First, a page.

By Brianna Pereira
Brandon Harrington, an athlete for more than 20 years with Special Olympics, does not let a setback derail his love of sports and competition.
Brandon, who was diagnosed with Down Syndrome, also had immense pain in his legs at 5 years old. It was later discovered that he had legg-calve-perthes, a childhood hip disorder initiated by a disruption of blood flow to the head of the femur. This meant that Brandon experienced a severe trauma to his hips, which led him to be put into a cast to realign his hips.
Ten years later, Brandon was playing basketball for Special Olympics when he noticed the pain had returned. Instructed by medical professionals, Brandon was not allowed to participate in extracurricular activities that demanded intense cardio, which unfortunately meant giving up basketball. However, Brandon did not let that stop him from pursuing softball, bocce, and bowling.
He enjoys those sports, while his supportive father, Tim (member of the Special Olympics Southern California board), and his uncle, Matt, coach him from the dugout and sidelines.
The 35-year-old shortstop and his Ventura County Conejo Crushers softball teammates took home the gold at last year’s Fall Games.
“Special Olympics is a winner, and the whole family is involved because of it,” his father said.
Brandon grew up with a well-versed athletic background. His sisters, McKenna and Courtney, take part in competitive dance and softball, respectively, and Courtney eventually went on to become a softball coach. Encouraged by his sisters’ competitive spirit, Brandon joined Little League with the Tri-Valley Mini Meets.
Taking notice of his potential, Brandon’s father, along with some other friends, started a Challenger League team for children with disabilities that allowed them to play more competitively. When Tim heard about Special Olympics, he found that it would provide the best opportunity for Brandon to apply his talents.
Because of Special Olympics, Brandon also has gained more confidence and learned responsibility. Most importantly, it has taught him the value of being a teammate.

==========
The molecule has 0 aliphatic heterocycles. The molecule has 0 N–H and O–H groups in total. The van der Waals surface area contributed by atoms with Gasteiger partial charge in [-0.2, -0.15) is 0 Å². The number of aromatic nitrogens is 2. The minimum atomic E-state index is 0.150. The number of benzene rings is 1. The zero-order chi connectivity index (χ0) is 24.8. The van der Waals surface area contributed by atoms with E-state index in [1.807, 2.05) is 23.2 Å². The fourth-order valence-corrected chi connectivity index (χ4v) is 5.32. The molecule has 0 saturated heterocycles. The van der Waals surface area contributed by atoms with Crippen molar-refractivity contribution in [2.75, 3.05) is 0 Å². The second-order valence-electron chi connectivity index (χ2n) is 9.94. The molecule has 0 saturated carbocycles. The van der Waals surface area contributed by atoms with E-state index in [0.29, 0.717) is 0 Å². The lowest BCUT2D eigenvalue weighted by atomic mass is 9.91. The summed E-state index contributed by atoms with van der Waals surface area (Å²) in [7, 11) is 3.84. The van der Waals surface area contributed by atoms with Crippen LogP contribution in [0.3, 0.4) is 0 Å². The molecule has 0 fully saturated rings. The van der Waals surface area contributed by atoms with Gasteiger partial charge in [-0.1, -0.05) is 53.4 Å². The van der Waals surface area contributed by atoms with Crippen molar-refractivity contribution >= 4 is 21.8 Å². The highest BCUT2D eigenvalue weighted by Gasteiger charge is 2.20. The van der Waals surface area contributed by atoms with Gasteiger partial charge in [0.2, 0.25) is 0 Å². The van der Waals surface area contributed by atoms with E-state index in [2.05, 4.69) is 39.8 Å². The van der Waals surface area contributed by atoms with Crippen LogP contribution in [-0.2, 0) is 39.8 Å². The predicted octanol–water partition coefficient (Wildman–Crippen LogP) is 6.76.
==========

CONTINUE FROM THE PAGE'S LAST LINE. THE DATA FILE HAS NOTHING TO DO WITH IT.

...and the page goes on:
“I have good friends, a good team,” Brandon said.
As for his Down Syndrome, Brandon has used it to his advantage. With an incredible ability to imitate others, Brandon has been able to stand out from the competition.
“He just has this unbelievable arm, that puts everyone else to shame,” Tim proudly said.
Brandon continues to excel away from sports, too. Working as the head clerk at Vons, he has taken initiative to put all his effort into his work. From putting the carts away to getting to know frequent customers, Brandon makes sure that operations are top-notch while also bringing an element of authenticity to his job.
“Whether you are a customer at Vons or a person at the airport, everyone knows Brandon,” Tim said.
“[Special Olympics is] not just about sports, it’s about the ability to interact. Seeing firsthand the social interaction with these athletes… it’s just a wonderful thing.”
Inside the SOSC is a blog managed by staff member Tracy McDannald. It is a more feature-style approach to looking inside what makes Special Olympics Southern California so unique, so special. It is meant to explore the people and their stories. One word at a time.